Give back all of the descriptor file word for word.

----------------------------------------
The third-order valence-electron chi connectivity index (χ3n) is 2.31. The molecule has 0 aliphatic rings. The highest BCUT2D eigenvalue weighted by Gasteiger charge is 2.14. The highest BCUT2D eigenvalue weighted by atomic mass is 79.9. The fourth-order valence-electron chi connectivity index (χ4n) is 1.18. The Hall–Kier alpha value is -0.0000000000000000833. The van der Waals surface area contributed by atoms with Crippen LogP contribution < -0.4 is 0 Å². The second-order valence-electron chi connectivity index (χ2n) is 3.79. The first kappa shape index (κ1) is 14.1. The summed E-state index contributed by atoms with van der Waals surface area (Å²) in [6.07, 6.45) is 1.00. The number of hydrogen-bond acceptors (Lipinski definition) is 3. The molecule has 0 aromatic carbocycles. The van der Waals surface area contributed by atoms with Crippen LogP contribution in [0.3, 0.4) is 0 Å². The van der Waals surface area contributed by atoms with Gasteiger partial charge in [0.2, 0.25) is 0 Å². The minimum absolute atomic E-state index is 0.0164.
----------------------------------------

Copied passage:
The third-order valence-electron chi connectivity index (χ3n) is 2.31. The molecule has 0 aliphatic rings. The highest BCUT2D eigenvalue weighted by Gasteiger charge is 2.14. The highest BCUT2D eigenvalue weighted by atomic mass is 79.9. The fourth-order valence-electron chi connectivity index (χ4n) is 1.18. The Hall–Kier alpha value is -0.0000000000000000833. The van der Waals surface area contributed by atoms with Crippen LogP contribution < -0.4 is 0 Å². The second-order valence-electron chi connectivity index (χ2n) is 3.79. The first kappa shape index (κ1) is 14.1. The summed E-state index contributed by atoms with van der Waals surface area (Å²) in [6.07, 6.45) is 1.00. The number of hydrogen-bond acceptors (Lipinski definition) is 3. The molecule has 0 aromatic carbocycles. The van der Waals surface area contributed by atoms with Crippen LogP contribution in [0.3, 0.4) is 0 Å². The van der Waals surface area contributed by atoms with Gasteiger partial charge in [0.2, 0.25) is 0 Å². The minimum absolute atomic E-state index is 0.0164.